It seems like everyone is feeling the heat this summer. Human, canine, feline, or even bovine, we're all at the mercy of high temperatures.
Unfortunately, AccuWeather.com meteorologists foresee no signs of relief from 100-degree heat and drought conditions in Texas and the southern Plains any time soon.
According to Expert Senior Meteorologist Alex Sosnowski, "It appears the high pressure system responsible for the long-lasting heat wave and drought will stay close to Texas through at least the end of July."
In Texas, cattle are dying due to the drought conditions. The hitch is, they're not dying of thirst. In fact, it's quite the opposite.
Cattle are dying from too much water.
The drought conditions have caused cattle producers to move their herds from pastures where water tanks have dried to new pastures with healthier water supplies. The cattle then gorge themselves on too much water and die within minutes of water intoxication, according to The Associated Press (AP).
"They overdrink because they're thirsty," said Dr. Robert Sprowls of the Texas Veterinary Medical Diagnostic Laboratory in Amarillo. "Once they fill up on water it happens pretty quickly."
While over-hydrating can be a problem for some cattle, many are also suffering from dehydration.
According to Agricultural Meteorologist Dale Mohler, "During hot weather, Cattle drink more water and eat less."
Typically, an average cow consumes as much as 8.4 gallons of water per day through grazing. However, this year, daily water consumption is down to about 0.6 gallons, according to the AP.
Add into that mix the fact that some water supplies are becoming dangerous for the cattle to drink, and you have a classic "danged if you do, danged if you don't" scenario.
Cattle can drink from tanks where water may contain high amounts of salt, nitrates, or other organic materials. At that point, the animals do not consume enough water, the AP reported.
And to make matters worse, the excessive heat and blazing sunshine can heat up stagnant water and produce potentially toxic algae blooms. According to the AP, if the cattle consume the hazardous algae, it can be fatal.
Ranchers are taking any means or methods necessary to combat these problems, but there is no clear-cut or simple solution. Some ranchers have even resorted to relocating their herds to other states. Other ranchers were sending their cattle to market early.
"There will be a few opportunities for spotty thunderstorm activity in the region over the next several weeks," Sosnowski said.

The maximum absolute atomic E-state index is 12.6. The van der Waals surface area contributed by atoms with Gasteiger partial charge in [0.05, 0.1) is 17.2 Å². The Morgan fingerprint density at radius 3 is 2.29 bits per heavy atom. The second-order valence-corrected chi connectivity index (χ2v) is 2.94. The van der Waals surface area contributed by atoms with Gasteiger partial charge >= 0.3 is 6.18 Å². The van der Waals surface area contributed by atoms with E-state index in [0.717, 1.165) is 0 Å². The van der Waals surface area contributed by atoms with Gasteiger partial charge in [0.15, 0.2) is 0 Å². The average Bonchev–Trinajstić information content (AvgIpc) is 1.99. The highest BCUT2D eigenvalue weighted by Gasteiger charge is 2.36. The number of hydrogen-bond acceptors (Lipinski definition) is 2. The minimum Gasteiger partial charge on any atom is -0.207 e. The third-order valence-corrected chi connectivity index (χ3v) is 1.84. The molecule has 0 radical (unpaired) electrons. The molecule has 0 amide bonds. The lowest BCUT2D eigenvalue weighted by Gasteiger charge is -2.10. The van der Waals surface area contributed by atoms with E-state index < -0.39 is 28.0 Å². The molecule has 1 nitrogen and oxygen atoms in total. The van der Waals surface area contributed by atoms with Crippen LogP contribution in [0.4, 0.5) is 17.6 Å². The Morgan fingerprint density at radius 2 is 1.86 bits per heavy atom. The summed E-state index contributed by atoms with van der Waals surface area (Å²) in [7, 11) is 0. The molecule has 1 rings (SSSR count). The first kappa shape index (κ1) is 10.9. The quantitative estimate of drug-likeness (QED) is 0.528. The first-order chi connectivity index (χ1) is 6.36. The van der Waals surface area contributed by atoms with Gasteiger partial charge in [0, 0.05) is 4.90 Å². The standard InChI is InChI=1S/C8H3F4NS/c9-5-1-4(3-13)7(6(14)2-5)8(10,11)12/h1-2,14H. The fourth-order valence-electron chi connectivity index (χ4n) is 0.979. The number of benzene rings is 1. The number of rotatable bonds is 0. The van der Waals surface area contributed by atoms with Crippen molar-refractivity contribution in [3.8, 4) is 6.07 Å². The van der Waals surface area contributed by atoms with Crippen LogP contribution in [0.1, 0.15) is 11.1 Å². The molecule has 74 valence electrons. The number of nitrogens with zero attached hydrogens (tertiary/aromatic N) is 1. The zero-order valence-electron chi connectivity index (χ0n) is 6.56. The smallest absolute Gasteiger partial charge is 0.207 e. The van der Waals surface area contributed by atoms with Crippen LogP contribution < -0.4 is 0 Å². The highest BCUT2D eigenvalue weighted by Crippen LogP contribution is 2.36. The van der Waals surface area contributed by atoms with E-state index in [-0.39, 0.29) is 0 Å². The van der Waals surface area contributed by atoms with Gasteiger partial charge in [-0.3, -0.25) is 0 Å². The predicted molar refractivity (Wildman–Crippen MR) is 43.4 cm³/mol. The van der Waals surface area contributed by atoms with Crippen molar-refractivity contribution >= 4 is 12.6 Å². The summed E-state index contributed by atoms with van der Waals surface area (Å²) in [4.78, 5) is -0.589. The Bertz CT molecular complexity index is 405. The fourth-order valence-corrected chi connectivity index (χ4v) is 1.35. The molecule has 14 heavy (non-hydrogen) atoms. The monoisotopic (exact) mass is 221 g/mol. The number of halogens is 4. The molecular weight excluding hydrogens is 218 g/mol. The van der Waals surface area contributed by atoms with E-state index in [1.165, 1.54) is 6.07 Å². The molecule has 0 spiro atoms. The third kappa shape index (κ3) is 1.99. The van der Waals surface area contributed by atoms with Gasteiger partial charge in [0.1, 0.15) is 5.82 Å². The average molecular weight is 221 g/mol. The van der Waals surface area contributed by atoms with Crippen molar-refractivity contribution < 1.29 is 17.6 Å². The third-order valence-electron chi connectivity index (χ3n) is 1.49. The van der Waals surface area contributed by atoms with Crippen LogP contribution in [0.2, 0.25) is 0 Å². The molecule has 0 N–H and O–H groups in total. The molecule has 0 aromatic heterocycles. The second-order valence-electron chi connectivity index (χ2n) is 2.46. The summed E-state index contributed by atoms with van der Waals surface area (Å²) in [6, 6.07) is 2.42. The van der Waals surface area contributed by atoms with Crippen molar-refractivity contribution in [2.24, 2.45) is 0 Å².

For drought-busting and/or heat busting, it's going to take a dramatic change in the weather pattern, or a major tropical system to come along.
"Right now there is nothing in the cards along those lines, but at least we still have the bulk of the tropical storm season ahead of us," Sosnowski added with a glimmer of hope.
Many across the East may have thought that the calendar flipped back to winter due to the cold blast that brought a dramatic drop in temperatures and even snow to some communities.
A ferry has sunk off the coast of South Korea, leaving at least four dead and over 250 passengers missing.
Following some rain showers this Saturday, drier weather is in store for Boston by Monday to kick off the 118th annual Boston Marathon.
A mid-April snowstorm will focus on the northern Plains and Upper Midwest through Thursday, spreading snow from the Dakotas to Ontario.
Experts across the nation are searching for plausible solutions to the defects of the nation's over-stressed and antiquated power system before severe weather season takes full rein.
The United States has the highest concentration of tornadoes in the world, and understanding truth about tornadoes and what to do if one strikes can help save your life.
St. Paul, MN (1965)
Flood crest exceeded previous record high by 4 feet. Former marks generally surpassed down to Hannibal, MO, by May 1st; only 12 lives lost due to timely warnings. Damage exceeded $100 million.
Oklahoma City, OH (1990)
93 mph wind gust - one of the strongest gust at Will Rogers Airport in the last 40 years.
Charleston, SC, reaches 32 degrees -- latest ever there. At Wilmington, NC, snow accumulated up to 6" on boards. Fayetteville, NC, had 4" on the 15th -- one of the latest snowstorms ever. Snow flurries as far south as Milledgeville, GA. Severe freeze from Georgia to Texas killed cotton.